PowerPC MacOSX work...

Stefan Dösinger stefandoesinger at gmx.at
Mon May 25 15:27:31 CDT 2009

Am Montag, 25. Mai 2009 20:33:28 schrieb mghughes at embarqmail.com:
> No No No People...  Please read the messages before replying.
I did, but they were not clear to me. To be honest, I am still not sure what 
you want to achieve.

> For the record...  I am not looking to run another full out emulation.
> The best example of what I have in mind is what Apple did when they
> moved their processor base from 68K to PPC.  And I am wondering if the
> same could be done for Wine.  By the looks of things some of the
> framework to make that happen are already there in the form of thunk
> code...  Apple used what they called trampolines iirc.
Do you mean running the Windows app in an emulator, Wine on the native CPU and 
inserting trampolines or something else that switches in and out of the 
emulator whenever there's a call from the app to Wine code, or from Wine code 
back to the app?

Something like that exists - the Win16 support that switches the x86 CPU in 16 
bit or 32 bit mode whenever the control is passed between Wine and the app. 
It would probably be comparably easy to adopt this for Win16 on PPC.

There are a number of issues that make this much, much harder on Win32 vs PPC.

1) COM interfaces. They pass around function pointers, and there is no DLL 
entry point for a COM method. You'd have to write a thunk DLL for each DLL 
that uses COM objects.

You'll need a glue DLL that has some PPC code that knows how to convert 
parameters and call into the emulator. And you'll need glue x86 code that 
knows how to break out of the emulator and call the PPC side of the glue DLL.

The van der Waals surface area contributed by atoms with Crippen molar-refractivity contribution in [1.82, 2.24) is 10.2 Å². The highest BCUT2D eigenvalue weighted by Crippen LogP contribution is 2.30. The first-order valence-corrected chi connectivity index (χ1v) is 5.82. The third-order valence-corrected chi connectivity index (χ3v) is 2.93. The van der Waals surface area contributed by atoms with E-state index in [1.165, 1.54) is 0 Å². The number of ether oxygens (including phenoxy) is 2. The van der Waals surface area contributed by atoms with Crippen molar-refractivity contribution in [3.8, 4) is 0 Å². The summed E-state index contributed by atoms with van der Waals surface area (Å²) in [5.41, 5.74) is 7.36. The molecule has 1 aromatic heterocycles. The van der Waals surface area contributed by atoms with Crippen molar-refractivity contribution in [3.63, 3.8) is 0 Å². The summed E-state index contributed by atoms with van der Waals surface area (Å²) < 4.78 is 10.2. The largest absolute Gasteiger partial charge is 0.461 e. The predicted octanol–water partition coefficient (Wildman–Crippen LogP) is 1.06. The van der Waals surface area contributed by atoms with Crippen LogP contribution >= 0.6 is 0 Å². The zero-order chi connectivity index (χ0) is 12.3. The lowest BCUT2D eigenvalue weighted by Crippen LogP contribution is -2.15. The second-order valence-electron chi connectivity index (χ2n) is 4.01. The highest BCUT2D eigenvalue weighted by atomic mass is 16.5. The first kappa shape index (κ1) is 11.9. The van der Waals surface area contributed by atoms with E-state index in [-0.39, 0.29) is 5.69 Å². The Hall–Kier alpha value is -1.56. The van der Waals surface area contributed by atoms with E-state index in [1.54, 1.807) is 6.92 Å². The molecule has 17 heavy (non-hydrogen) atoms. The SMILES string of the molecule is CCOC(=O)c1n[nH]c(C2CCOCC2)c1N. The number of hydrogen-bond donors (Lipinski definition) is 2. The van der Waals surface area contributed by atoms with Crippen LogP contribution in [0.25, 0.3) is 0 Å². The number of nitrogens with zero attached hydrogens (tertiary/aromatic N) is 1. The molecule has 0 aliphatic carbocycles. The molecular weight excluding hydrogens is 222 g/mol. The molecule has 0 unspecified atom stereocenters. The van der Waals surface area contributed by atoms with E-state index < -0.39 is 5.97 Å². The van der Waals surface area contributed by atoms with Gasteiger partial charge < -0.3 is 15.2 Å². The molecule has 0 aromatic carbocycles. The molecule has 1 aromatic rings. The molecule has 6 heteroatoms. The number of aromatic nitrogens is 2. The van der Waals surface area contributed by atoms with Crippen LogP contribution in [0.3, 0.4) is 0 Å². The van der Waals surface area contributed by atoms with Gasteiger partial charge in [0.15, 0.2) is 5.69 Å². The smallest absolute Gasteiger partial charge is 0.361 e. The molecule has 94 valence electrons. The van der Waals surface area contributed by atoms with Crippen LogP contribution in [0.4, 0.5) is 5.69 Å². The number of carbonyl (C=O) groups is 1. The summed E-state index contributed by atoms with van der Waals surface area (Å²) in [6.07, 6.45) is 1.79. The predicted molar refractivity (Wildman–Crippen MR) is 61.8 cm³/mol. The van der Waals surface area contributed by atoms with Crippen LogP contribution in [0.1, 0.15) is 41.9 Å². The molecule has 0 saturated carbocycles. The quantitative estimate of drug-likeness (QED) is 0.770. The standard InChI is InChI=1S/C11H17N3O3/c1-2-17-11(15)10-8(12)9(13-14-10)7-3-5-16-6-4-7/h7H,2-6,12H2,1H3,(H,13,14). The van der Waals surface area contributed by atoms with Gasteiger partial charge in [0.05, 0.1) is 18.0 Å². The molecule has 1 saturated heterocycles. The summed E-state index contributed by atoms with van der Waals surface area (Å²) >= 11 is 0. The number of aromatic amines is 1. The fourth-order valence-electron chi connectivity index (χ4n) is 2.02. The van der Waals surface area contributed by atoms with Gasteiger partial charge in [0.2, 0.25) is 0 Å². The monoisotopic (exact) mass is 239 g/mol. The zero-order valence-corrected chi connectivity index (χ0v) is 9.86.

2) Wine vs App call. If I understand things correctly, Wine never calls a 
Win16 entry point in Wine. There are many cases where a Wine DLL calls 
another Wine dll. E.g. WineD3D calls gdi32 and opengl32. You'll have to find 
a way to figure out where a call came from, and more important, figure out 
where a call is going to if you're calling a callback function.

3) API explosion: Back in the Win 3.1 day the Win16 API has been pretty 
compact. Nowadays there are hundreds of DLLs that have hundreds to thousands 
of functions or COM methods.

So running Win32 apps in an emulator on a PPC-native Wine is most likely 
possible from a technical point of view, but it is a very complex job. In 
terms of final usability the needed effort is probably spent more efficiently 
by improving the emulator, just run Wine in the emulator and thunk the 
comparably small Linux syscall interface(qemu already does that).

The advantages of Wine-level thunks is that the theoretical best performance 
is better. This is probably true especially with D3D rendering. E.g. instead 
of converting a A8R8G8B8 texture from big endian to little endian one might 
just replace the pixelformat with B8G8R8A8. A setup like that could also 
allow us to run 32 bit apps on Wine64, and end the "you guys need a proper 
ABI" whine from distro maintainers.

It's an open source project, so everybody is free to take the code and give it 
a try :-)

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